Frozen Assets Leave Taxes In The Cold

The phrase "frozen assets" is one that strikes fear into the heart of many a wealthy citizen... Yet, for investors interested in protecting and passing on their wealth, there is a way to re-appropriate the concept of "frozen assets" in a beneficial and advantageous way. 

There are few things more annoying to a savvy investor than an asset that just sits and sits with no hope for growth. In fact, an investment without growth is antithetical to the concept and a "frozen asset" means a rigidity that refuses to move with the market.

No, Gordon Gekko is not the only one to see it this way, either. Then again, if you are not investing in growth, but in your family and a powerful estate plan, there are some times when capping or transferring growth and, yes, even "freezing" assets is a definite boon.

The concept of asset freezing, at least as it pertains to estates and estate planning, was illuminated nicely in a recent Forbes article titled "Freeze Your Assets To Save On Taxes."

This concept of "freezing assets" is a useful but often complex concept to explain. The principal is fairly clear, however. You see, more often than not, you want to pass along valuable assets to the next generation, especially assets on the order of a small business. Unfortunately, the more valuable the asset the more tax liability it likely will trigger, especially if the estate tax threshold is surpassed after a period of unexpected growth.

On the other hand, if you transfer future growth from your own potential estate tax equation or even divert it to your heirs now, then you may avoid an estate tax catastrophe later.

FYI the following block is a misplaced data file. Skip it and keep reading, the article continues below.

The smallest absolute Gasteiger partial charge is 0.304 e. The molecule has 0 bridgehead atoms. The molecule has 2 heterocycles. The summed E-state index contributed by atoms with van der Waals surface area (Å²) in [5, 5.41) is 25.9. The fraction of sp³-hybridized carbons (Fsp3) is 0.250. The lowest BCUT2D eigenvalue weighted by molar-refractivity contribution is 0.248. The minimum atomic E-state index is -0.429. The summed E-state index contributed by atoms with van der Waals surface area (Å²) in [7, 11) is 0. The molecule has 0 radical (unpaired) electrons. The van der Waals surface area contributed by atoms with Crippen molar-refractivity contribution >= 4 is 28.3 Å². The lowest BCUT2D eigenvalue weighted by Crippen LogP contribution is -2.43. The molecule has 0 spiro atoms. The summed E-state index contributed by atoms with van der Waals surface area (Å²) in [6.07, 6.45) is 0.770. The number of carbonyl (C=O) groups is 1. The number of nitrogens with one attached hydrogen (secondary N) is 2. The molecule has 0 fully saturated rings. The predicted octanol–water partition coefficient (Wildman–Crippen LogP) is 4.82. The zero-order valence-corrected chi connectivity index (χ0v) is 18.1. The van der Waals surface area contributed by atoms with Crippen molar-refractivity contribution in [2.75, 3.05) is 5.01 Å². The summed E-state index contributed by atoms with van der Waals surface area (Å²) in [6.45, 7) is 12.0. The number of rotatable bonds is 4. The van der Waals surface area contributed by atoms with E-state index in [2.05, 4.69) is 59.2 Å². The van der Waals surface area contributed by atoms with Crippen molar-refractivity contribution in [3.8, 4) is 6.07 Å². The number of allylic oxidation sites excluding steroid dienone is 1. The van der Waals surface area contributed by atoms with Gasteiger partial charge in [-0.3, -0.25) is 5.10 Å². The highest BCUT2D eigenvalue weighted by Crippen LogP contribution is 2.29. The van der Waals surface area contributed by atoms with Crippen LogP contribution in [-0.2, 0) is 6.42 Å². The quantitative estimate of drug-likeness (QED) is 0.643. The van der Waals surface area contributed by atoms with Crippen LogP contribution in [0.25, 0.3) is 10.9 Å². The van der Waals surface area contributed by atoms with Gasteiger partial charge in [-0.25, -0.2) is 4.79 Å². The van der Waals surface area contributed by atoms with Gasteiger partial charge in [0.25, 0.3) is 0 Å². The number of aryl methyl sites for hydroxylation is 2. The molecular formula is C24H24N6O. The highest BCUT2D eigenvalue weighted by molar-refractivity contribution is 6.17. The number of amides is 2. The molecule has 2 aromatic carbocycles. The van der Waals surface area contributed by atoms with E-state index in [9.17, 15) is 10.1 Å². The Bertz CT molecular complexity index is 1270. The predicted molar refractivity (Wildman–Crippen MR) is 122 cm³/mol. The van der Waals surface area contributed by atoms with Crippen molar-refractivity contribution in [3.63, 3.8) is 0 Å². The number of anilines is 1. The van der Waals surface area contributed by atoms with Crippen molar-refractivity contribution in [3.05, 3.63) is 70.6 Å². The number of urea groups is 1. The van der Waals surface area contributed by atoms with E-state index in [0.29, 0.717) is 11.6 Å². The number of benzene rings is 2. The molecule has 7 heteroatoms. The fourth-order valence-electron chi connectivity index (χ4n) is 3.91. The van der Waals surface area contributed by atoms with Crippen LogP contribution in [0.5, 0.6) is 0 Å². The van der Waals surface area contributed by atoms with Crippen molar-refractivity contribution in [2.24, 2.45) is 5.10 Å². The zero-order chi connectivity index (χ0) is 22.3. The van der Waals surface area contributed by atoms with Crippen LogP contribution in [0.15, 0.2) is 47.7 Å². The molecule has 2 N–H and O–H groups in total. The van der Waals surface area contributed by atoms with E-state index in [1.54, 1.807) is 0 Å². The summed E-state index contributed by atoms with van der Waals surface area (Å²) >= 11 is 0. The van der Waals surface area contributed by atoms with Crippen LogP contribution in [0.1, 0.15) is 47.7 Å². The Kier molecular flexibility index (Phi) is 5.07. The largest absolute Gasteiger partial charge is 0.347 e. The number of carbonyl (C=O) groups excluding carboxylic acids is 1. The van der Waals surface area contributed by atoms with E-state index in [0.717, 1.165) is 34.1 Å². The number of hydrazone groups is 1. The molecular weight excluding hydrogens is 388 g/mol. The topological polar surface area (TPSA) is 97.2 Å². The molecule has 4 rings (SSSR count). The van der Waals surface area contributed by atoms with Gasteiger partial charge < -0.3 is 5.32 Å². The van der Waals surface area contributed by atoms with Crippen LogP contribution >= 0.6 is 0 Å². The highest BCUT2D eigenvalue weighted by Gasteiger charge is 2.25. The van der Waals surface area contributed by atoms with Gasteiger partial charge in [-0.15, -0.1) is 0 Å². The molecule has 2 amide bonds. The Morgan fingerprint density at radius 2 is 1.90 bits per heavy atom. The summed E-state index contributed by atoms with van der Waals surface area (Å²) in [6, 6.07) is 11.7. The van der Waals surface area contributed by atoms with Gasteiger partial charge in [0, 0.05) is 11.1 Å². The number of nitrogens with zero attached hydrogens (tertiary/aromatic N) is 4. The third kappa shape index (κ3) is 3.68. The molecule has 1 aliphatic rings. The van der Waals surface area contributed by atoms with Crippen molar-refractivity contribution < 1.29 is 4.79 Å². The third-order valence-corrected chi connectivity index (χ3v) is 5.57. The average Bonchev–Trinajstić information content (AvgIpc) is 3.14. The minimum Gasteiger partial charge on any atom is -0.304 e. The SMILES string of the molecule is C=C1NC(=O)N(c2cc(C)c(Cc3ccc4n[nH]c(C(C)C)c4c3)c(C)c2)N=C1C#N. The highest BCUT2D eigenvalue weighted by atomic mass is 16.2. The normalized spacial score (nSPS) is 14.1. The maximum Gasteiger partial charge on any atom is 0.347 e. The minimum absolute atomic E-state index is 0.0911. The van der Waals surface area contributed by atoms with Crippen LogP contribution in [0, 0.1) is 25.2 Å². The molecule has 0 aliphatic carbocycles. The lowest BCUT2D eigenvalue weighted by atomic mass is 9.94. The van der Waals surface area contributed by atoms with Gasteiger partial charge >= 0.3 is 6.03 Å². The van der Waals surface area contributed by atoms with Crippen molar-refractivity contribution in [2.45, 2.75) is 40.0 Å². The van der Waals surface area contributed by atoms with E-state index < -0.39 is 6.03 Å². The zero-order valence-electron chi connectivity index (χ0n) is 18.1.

How does one do that?

Well, first you must assess what your assets and investments are. A small business formed as a corporation may have to be treated differently than an LLC. Perhaps you only own investments in public companies rather than your own. In addition, the structure of your assets can be beneficial.

When it comes to estate planning strategies, a Grantor-Retained Annuity Trust (GRAT) or an Intentionally Defective Grantor Trust (IDGT) may be worth considering to freeze and transfer your assets. There are many processes to explore should your assets, their growth, and your estate plan all begin to bump into the estate tax ceiling.

There is no time like the present to evaluate your options and set a course to efficiently avoid the tax man and transfer more wealth to our loved ones.

For more information about estate planning, please visit our website.

Reference: Forbes (March 5, 2014) "Freeze Your Assets To Save On Taxes"

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